nep-cis New Economics Papers
on Confederation of Independent States
Issue of 2014‒08‒20
thirteen papers chosen by
Alexander Harin
Modern University for the Humanities

  1. Russia’s Oil and Gas Sector in 2013 By Yuri Bobylev
  2. Birth Control In Russia: Overcoming The State System Resistance By Victoria I. Sakevich; Boris P. Denisov
  3. Russia’s Inter-budgetary Relations and Sub-national Finances in 2013 By Arseny Mamedov; Andrey Alaev; Igor Arlashkin; Alexander Deryugin; Vladimir Nazarov
  4. Russia’s Foreign Trade in 2013 By Nadezhda Volovik
  5. Key trends in the development of the budgetary system of the Russian Federation in 2013 By Arseny Mamedov
  6. Russia’s Banking Sector in 2013 By Mikhail Khromov
  7. Consumption Of Counterfeit Alcohol In Contemporary Russia: The Role Of Cultural And Structural Factors By Zoya Kotelnikova
  8. Public Sector and Privatisation in Russia in 2013 By Alexander Radygin; Georgy Malginov
  9. Russian Industrial Enterprises in 2013 By Sergey Tsukhlo
  10. Youth and Employment among the BRICS By Rafael Guerreiro Osorio; Pedro Lara de Arruda
  11. What Happened in Cyprus? The Economic Consequences of the Last Communist Government in Europe By Athanasios Orphanides
  13. Kyrgyz Republic: Sixth Review Under the Three-Year Arrangement Under the Extended Credit Facility; Staff Report; and Press Release By International Monetary Fund. Middle East and Central Asia Dept.

  1. By: Yuri Bobylev (Gaidar Institute for Economic Policy)
    Abstract: Oil and gas comprise the main sector of the Russian economy that continues to play a key role in shaping the state budget revenues and the balance of trade. In 2013, against the background of continuing high global prices for oil and gas, petroleum production in Russia reached its highest level since 1990, and the export of oil and petroleum products reached a historic high. However, there was then a slowdown in petroleum production and a worsening of conditions for its production. In 2013, in order to create appropriate conditions for the further development of the oil and gas sector legislative solutions were adopted involving tax incentives for the development of resources where oil recovery was difficult, the differentiation of gas production taxation and the application of a special tax regime for deposits being developed on the continental shelf, together with a liberalisation of the export of liquefied natural gas (LNG)?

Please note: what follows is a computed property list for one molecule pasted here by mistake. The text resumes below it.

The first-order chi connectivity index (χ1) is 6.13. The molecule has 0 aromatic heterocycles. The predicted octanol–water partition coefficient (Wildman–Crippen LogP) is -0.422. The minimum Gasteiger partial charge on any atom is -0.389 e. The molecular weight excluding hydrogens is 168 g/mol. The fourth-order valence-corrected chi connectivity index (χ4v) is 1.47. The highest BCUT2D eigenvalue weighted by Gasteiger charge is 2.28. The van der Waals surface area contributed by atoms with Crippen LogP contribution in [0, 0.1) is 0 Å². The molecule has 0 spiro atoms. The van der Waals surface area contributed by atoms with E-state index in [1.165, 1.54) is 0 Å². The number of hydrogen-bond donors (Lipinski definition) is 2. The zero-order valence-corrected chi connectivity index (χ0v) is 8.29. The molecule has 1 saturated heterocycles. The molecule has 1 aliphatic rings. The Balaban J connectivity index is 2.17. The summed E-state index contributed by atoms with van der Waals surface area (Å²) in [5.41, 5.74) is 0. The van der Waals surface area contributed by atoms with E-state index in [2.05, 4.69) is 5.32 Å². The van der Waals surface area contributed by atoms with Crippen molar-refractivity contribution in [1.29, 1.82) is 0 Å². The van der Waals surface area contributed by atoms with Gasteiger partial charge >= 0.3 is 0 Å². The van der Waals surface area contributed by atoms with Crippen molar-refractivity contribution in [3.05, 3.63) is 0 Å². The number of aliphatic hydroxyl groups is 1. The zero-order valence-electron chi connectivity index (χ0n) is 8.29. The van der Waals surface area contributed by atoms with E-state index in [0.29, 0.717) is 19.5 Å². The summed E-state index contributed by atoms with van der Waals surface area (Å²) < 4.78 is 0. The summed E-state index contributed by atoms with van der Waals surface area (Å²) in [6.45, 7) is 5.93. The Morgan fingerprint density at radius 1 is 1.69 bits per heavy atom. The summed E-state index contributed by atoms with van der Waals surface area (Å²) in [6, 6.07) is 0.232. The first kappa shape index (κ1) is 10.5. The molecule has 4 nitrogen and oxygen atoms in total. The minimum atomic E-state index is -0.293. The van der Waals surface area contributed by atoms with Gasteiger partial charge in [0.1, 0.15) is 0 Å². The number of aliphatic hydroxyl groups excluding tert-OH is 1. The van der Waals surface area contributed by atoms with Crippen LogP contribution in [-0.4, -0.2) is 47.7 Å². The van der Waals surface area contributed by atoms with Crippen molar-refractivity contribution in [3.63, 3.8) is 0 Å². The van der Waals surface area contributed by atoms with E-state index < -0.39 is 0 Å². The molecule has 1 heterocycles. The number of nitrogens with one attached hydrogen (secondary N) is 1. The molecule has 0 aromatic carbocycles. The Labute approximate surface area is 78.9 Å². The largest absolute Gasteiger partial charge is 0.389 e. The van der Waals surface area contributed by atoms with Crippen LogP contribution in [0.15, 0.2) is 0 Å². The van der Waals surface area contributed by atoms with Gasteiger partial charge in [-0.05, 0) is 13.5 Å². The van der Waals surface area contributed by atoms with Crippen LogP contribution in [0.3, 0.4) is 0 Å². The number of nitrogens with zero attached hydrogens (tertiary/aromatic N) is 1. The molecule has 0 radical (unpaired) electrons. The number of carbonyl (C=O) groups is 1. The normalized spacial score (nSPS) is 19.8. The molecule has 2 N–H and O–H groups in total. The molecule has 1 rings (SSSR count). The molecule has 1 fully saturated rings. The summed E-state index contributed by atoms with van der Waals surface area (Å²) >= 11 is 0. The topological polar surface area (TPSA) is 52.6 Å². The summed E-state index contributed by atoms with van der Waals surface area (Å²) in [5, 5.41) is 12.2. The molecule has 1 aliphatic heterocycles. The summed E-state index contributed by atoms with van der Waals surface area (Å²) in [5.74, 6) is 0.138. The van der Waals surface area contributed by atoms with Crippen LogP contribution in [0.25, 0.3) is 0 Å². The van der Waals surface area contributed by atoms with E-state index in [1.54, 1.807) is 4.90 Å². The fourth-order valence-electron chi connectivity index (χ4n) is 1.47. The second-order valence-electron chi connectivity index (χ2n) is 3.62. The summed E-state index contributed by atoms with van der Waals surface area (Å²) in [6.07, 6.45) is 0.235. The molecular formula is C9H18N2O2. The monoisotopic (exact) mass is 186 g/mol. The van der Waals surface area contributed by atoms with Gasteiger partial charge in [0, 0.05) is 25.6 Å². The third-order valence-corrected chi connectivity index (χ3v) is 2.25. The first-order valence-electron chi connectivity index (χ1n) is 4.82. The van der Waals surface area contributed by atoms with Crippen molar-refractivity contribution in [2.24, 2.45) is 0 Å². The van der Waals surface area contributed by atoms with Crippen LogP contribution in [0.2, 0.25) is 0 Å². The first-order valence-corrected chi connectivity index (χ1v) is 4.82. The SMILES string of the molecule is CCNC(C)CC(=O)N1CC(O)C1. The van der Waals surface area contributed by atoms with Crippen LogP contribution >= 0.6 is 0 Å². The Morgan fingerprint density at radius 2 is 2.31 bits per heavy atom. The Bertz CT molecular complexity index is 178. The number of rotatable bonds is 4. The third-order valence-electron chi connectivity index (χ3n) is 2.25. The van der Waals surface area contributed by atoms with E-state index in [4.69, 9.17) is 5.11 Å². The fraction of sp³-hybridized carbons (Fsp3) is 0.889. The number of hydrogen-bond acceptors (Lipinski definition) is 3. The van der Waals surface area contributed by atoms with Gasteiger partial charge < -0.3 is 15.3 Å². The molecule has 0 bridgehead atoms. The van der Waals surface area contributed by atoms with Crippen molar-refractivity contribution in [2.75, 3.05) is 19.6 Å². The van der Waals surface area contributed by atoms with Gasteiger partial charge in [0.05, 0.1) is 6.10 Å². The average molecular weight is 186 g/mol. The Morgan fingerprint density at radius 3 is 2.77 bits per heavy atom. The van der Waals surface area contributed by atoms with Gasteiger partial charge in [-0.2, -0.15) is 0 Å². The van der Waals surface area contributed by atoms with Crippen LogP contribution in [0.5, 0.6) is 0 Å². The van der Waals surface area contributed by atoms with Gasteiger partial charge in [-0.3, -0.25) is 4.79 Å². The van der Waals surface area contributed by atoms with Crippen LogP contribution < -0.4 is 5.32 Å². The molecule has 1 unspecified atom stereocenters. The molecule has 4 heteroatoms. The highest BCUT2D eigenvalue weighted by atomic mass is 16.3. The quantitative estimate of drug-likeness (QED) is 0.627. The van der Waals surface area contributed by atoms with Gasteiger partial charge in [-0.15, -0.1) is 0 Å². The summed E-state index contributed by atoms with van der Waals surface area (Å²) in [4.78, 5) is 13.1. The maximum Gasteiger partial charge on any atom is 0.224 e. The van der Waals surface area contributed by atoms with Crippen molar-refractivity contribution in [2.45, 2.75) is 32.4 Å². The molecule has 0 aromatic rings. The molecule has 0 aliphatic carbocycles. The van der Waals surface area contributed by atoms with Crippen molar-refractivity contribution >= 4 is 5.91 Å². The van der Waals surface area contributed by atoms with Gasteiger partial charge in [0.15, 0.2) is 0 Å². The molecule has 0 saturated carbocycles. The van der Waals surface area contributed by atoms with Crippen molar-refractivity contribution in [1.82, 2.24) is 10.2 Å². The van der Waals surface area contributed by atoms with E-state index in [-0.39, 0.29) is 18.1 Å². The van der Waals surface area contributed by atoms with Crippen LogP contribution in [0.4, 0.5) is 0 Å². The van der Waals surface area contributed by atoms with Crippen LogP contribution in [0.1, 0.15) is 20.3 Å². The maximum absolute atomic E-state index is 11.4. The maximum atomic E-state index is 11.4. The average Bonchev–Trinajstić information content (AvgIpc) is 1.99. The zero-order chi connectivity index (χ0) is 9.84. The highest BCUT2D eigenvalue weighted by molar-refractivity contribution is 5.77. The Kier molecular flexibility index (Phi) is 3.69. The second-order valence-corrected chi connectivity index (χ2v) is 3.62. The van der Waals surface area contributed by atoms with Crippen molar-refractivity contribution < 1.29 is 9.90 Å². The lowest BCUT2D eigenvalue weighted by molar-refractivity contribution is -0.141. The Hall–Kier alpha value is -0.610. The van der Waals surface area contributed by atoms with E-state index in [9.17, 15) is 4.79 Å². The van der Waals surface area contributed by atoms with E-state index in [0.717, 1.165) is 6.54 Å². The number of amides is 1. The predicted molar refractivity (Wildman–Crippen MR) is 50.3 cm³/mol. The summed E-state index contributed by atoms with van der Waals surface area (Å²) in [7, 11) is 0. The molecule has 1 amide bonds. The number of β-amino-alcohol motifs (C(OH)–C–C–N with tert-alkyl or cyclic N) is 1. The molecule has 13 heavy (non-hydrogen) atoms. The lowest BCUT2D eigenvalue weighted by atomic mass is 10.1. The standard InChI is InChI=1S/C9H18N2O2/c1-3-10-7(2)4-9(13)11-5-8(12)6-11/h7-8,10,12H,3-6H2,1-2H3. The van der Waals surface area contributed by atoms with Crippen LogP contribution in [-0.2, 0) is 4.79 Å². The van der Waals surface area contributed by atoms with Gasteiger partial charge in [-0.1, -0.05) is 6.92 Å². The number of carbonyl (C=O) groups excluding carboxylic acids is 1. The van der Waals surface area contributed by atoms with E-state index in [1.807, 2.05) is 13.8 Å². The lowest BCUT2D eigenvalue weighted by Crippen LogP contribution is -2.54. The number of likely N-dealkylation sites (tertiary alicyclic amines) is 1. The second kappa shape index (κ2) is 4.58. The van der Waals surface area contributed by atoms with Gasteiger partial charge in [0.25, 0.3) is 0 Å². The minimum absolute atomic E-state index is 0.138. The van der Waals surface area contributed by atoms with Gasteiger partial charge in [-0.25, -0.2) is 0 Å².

Keywords: Russian economy; oil world prices; oil production structure; oil and gas exports; tax regulation of the oil and gas sector;
    JEL: L71 L72
    Date: 2014
  2. By: Victoria I. Sakevich (National Research University Higher School of Economics); Boris P. Denisov (Moscow State University)
    Abstract: This paper considers the changes in the major proximate determinants of fertility in Russia within the framework of demographic transition theory and Bongaarts approach to fertility analysis. After World War II Russian fertility became a fully controlled process. The complex interplay of abortion and contraception during the Soviet period resulted in a very high abortion level. The Russian government has almost never supported and promoted family planning as an alternative to abortion. However couples' preferences for few offspring appeared more powerful than the will of authorities. Current trends show that despite the lack of governmental support society itself is evolving towards more humanistic and effective birth control. Estimates based on recent surveys' data confirm the validity of official statistics showing there is a decline in the number of abortions